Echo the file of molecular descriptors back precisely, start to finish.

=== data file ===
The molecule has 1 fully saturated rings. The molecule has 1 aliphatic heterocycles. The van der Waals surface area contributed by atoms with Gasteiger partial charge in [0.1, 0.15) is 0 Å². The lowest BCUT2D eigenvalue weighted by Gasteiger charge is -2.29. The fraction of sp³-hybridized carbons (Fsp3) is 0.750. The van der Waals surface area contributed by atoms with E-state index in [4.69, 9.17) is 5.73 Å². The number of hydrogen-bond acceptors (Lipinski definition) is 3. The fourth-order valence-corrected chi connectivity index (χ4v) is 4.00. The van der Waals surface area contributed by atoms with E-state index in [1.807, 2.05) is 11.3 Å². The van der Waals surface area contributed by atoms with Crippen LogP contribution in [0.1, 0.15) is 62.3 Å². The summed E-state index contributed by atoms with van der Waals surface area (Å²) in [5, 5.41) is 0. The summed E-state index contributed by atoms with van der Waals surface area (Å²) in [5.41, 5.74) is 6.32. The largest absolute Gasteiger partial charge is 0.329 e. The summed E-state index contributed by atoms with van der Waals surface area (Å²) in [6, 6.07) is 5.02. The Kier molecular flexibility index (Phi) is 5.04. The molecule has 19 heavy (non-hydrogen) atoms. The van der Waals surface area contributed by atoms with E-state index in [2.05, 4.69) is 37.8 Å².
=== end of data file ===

The molecule has 1 fully saturated rings. The molecule has 1 aliphatic heterocycles. The van der Waals surface area contributed by atoms with Gasteiger partial charge in [0.1, 0.15) is 0 Å². The lowest BCUT2D eigenvalue weighted by Gasteiger charge is -2.29. The fraction of sp³-hybridized carbons (Fsp3) is 0.750. The van der Waals surface area contributed by atoms with E-state index in [4.69, 9.17) is 5.73 Å². The number of hydrogen-bond acceptors (Lipinski definition) is 3. The fourth-order valence-corrected chi connectivity index (χ4v) is 4.00. The van der Waals surface area contributed by atoms with E-state index in [1.807, 2.05) is 11.3 Å². The van der Waals surface area contributed by atoms with Crippen LogP contribution in [0.1, 0.15) is 62.3 Å². The summed E-state index contributed by atoms with van der Waals surface area (Å²) in [5, 5.41) is 0. The summed E-state index contributed by atoms with van der Waals surface area (Å²) in [5.41, 5.74) is 6.32. The largest absolute Gasteiger partial charge is 0.329 e. The summed E-state index contributed by atoms with van der Waals surface area (Å²) in [6, 6.07) is 5.02. The Kier molecular flexibility index (Phi) is 5.04. The molecule has 19 heavy (non-hydrogen) atoms. The van der Waals surface area contributed by atoms with E-state index in [2.05, 4.69) is 37.8 Å².